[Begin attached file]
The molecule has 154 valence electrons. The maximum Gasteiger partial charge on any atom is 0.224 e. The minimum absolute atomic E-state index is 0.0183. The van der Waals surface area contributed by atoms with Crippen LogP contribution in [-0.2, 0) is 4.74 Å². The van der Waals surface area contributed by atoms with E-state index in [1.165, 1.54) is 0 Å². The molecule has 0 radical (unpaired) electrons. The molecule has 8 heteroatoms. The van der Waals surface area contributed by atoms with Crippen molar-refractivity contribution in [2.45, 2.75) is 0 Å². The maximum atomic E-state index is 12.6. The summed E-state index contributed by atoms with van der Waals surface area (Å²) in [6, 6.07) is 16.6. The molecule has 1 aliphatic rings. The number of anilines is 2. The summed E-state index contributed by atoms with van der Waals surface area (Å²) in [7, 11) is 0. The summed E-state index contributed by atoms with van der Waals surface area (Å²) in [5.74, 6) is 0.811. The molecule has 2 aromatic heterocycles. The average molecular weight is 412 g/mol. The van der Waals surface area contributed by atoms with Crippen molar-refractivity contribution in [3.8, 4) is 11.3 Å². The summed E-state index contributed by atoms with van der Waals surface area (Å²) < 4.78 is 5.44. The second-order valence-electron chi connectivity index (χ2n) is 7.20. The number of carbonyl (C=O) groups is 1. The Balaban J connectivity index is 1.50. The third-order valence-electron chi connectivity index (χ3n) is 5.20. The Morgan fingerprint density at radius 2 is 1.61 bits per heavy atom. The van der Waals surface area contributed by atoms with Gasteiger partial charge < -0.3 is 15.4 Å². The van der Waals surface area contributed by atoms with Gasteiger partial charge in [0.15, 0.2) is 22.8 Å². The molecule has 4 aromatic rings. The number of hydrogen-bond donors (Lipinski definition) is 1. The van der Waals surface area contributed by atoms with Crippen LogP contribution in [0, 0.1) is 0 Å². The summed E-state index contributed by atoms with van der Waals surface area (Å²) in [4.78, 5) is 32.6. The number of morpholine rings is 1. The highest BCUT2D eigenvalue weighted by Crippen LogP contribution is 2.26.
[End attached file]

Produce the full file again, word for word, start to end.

The molecule has 154 valence electrons. The maximum Gasteiger partial charge on any atom is 0.224 e. The minimum absolute atomic E-state index is 0.0183. The van der Waals surface area contributed by atoms with Crippen LogP contribution in [-0.2, 0) is 4.74 Å². The van der Waals surface area contributed by atoms with E-state index in [1.165, 1.54) is 0 Å². The molecule has 0 radical (unpaired) electrons. The molecule has 8 heteroatoms. The van der Waals surface area contributed by atoms with Crippen molar-refractivity contribution in [2.45, 2.75) is 0 Å². The maximum atomic E-state index is 12.6. The summed E-state index contributed by atoms with van der Waals surface area (Å²) in [6, 6.07) is 16.6. The molecule has 1 aliphatic rings. The number of anilines is 2. The summed E-state index contributed by atoms with van der Waals surface area (Å²) in [7, 11) is 0. The summed E-state index contributed by atoms with van der Waals surface area (Å²) in [5.74, 6) is 0.811. The molecule has 2 aromatic heterocycles. The average molecular weight is 412 g/mol. The van der Waals surface area contributed by atoms with Crippen molar-refractivity contribution in [3.8, 4) is 11.3 Å². The summed E-state index contributed by atoms with van der Waals surface area (Å²) < 4.78 is 5.44. The second-order valence-electron chi connectivity index (χ2n) is 7.20. The number of carbonyl (C=O) groups is 1. The Balaban J connectivity index is 1.50. The third-order valence-electron chi connectivity index (χ3n) is 5.20. The Morgan fingerprint density at radius 2 is 1.61 bits per heavy atom. The van der Waals surface area contributed by atoms with Gasteiger partial charge < -0.3 is 15.4 Å². The van der Waals surface area contributed by atoms with Gasteiger partial charge in [0.15, 0.2) is 22.8 Å². The molecule has 4 aromatic rings. The number of hydrogen-bond donors (Lipinski definition) is 1. The van der Waals surface area contributed by atoms with Crippen LogP contribution in [0, 0.1) is 0 Å². The summed E-state index contributed by atoms with van der Waals surface area (Å²) in [4.78, 5) is 32.6. The number of morpholine rings is 1. The highest BCUT2D eigenvalue weighted by Crippen LogP contribution is 2.26.